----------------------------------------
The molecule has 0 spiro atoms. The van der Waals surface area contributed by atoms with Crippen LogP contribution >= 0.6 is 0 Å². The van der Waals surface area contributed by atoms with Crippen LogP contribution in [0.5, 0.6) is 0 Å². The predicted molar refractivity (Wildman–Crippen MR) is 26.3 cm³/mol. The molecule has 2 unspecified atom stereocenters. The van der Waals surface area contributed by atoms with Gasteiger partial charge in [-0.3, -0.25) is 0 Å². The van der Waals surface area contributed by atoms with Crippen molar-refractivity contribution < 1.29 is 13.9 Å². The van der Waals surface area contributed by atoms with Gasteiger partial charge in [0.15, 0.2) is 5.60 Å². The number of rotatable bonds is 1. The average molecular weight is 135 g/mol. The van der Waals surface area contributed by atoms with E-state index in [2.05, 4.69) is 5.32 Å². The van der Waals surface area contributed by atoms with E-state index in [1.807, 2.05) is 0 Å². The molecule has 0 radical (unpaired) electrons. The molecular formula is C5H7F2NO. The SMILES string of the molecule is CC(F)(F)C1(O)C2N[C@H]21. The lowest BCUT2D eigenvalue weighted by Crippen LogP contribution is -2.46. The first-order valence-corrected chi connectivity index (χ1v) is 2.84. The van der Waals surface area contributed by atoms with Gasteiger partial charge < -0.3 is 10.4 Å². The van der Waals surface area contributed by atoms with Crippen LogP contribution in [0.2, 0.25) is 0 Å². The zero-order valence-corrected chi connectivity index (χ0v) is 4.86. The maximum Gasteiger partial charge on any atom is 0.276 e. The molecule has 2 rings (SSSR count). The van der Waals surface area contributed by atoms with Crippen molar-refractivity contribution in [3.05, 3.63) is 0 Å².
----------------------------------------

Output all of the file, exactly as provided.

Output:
The molecule has 0 spiro atoms. The van der Waals surface area contributed by atoms with Crippen LogP contribution >= 0.6 is 0 Å². The van der Waals surface area contributed by atoms with Crippen LogP contribution in [0.5, 0.6) is 0 Å². The predicted molar refractivity (Wildman–Crippen MR) is 26.3 cm³/mol. The molecule has 2 unspecified atom stereocenters. The van der Waals surface area contributed by atoms with Gasteiger partial charge in [-0.3, -0.25) is 0 Å². The van der Waals surface area contributed by atoms with Crippen molar-refractivity contribution < 1.29 is 13.9 Å². The van der Waals surface area contributed by atoms with Gasteiger partial charge in [0.15, 0.2) is 5.60 Å². The number of rotatable bonds is 1. The average molecular weight is 135 g/mol. The van der Waals surface area contributed by atoms with E-state index in [2.05, 4.69) is 5.32 Å². The van der Waals surface area contributed by atoms with E-state index in [1.807, 2.05) is 0 Å². The molecule has 0 radical (unpaired) electrons. The molecular formula is C5H7F2NO. The SMILES string of the molecule is CC(F)(F)C1(O)C2N[C@H]21. The lowest BCUT2D eigenvalue weighted by Crippen LogP contribution is -2.46. The first-order valence-corrected chi connectivity index (χ1v) is 2.84. The van der Waals surface area contributed by atoms with Gasteiger partial charge < -0.3 is 10.4 Å². The van der Waals surface area contributed by atoms with Crippen LogP contribution in [0.2, 0.25) is 0 Å². The zero-order valence-corrected chi connectivity index (χ0v) is 4.86. The maximum Gasteiger partial charge on any atom is 0.276 e. The molecule has 2 rings (SSSR count). The van der Waals surface area contributed by atoms with Crippen molar-refractivity contribution in [3.05, 3.63) is 0 Å².